the revolt of Iranian women in the diaspora after the death of Mahsa Amini

Iranian women who dare to demonstrate bareheaded by brandishing their veils, burning them or chanting the word “Freedom” despite repression across their country: women are “front and center” in demonstrations in Iran, supported in their revolt by their compatriots in the diaspora.

Demonstrations with several deaths erupted in Iran after the authorities announced on September 16 the death of Mahsa Amini, 22 and from the Kurdistan region (northwest), after her arrest for “wearing inappropriate clothes” by the vice police, responsible for enforcing the strict dress code in the Islamic Republic.

Activists said the young woman had been fatally shot in the head, a claim denied by officials who announced an investigation.

“She went to Tehran to visit her family; I said to my mother, it could quite simply be me, or my sister, or my cousins…”, protests to AFP Sara *, 48 years, teacher in France. “She’s a girl who wasn’t even an activist, just a normal girl like me… that’s the difference this time around, it touches and shocks everyone.”

According to Azadeh Kian, professor of sociology at Paris Cité University and specialist in Iran, “what is unprecedented in these demonstrations is that we find women at the front of the stage”.

“Women participated in the 2009 movement”, she recalls, but she points out that since 2017 “the main demands of the protest movements were the economic crisis, unemployment, political foreclosure etc… But this time , we hear protests not only against the general situation of the country but also for women’s rights: this is an important change”.

In many videos posted on social media, you can see many women present in the gatherings, taking off their veils, showing their hair and waving their veils in the air angrily, chanting slogans like “Woman, life, freedom”.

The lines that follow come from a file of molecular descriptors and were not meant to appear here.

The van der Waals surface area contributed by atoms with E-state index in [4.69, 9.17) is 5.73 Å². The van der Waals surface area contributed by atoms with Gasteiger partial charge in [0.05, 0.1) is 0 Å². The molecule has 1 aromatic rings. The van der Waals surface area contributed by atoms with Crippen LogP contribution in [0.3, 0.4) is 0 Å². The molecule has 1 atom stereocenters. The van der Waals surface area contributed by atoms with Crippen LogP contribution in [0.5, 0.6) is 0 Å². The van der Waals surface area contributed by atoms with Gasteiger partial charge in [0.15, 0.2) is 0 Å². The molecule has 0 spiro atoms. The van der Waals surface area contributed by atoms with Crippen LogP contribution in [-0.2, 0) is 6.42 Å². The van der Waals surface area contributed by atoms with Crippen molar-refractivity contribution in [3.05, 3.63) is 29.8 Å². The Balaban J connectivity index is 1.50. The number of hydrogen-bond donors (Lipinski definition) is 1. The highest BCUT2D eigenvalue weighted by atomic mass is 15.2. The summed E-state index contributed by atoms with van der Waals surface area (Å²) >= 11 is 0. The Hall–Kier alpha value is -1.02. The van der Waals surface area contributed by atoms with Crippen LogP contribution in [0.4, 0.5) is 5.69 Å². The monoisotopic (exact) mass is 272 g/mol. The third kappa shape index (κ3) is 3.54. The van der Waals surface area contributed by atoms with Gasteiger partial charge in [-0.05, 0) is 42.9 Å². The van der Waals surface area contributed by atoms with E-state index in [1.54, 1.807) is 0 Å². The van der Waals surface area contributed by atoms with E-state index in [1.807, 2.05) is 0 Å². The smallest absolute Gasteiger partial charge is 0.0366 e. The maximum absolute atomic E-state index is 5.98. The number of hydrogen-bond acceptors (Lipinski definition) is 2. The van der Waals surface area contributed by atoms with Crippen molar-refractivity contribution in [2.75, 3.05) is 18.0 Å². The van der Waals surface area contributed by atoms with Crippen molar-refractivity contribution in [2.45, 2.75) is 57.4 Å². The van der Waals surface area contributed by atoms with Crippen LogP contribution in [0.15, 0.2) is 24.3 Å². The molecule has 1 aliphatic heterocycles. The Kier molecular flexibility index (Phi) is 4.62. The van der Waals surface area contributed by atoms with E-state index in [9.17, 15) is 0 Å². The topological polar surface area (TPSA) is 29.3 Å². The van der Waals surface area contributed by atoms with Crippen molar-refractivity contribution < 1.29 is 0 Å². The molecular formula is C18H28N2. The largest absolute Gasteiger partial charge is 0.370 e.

Women, especially in Iranian Kurdistan, have also “burnt their veils to burn the ideological foundations of the Islamic regime”, notes Ms. Kian.

A few women also cut their hair in protest, posting the videos on the internet.

“My friends and I are very sad and we suffer for all the women in Iran,” Narges Mirnezhad, 37, an Iranian artist living in Strasbourg (northeastern France), told AFP.

She regrets that several of her friends have been imprisoned since Tuesday evening after taking part in demonstrations.

“Many girls” burned their veils at Tehran University on Wednesday, she reports.

With excitement, Sara says she was “very scared” when she herself was arrested by the morality police when she was in her thirties during a vacation in Iran. She says she was detained in the same center in Tehran where Mahsa Amini was detained when she fell into a coma.

– “Instant cooker” –

Sara had been criticized for “not wearing socks” and having “too short” pants.

In Iran, women must cover their hair and the morality police also forbid them to wear short coats above the knee, tight pants, jeans with holes or brightly colored outfits.

Taken in a minibus to the detention center in Tehran, Sara was directed to a basement where the women were held in custody. “I was terrified, because I had heard rumors of violence; I held on crying to a post of the stairs, screaming”.

Her mother will eventually be able to pick her up around midnight that day and will have to leave her ID, which she will collect after Sara completes a several-hour “behavioral correction” course.

“For 43 years (and the Islamic Revolution of 1979), there has been an accumulation of repression, it’s like a pressure cooker and there it exploded and I hope it will continue,” says Sara.

The women present these days in the demonstrations are, according to her, rather “young people in their twenties, who are not afraid and have so much hope…”. “The veil is the weapon, the definition of this regime; women are saying that they no longer want it”.

Across the Atlantic, Fereshteh*, 44, responded to AFP on Wednesday as she demonstrated outside the United Nations Assembly in New York “to support Iranians in Iran who are fighting for their rights,” forcing the voice to drown out the brouhaha.

Women in Iran “set their veils on fire in front of the police, which is so bad when you’re dealing with murderers…you’re risking your life; it means they’re tired of this crazy diet,” she says.

Azadeh*, 63, demonstrated on Tuesday in Geneva in front of the UN headquarters.

“We have an anger that we can’t really control…”, she reacts, very moved, thinking “of her family back home” in Iran.

“The veil should not be compulsory, we must be free!”, she protests. “The Iranians are very angry, they have dared to say that they are fed up” with the actions of the morality police and the repression.


(* names changed for security reasons).


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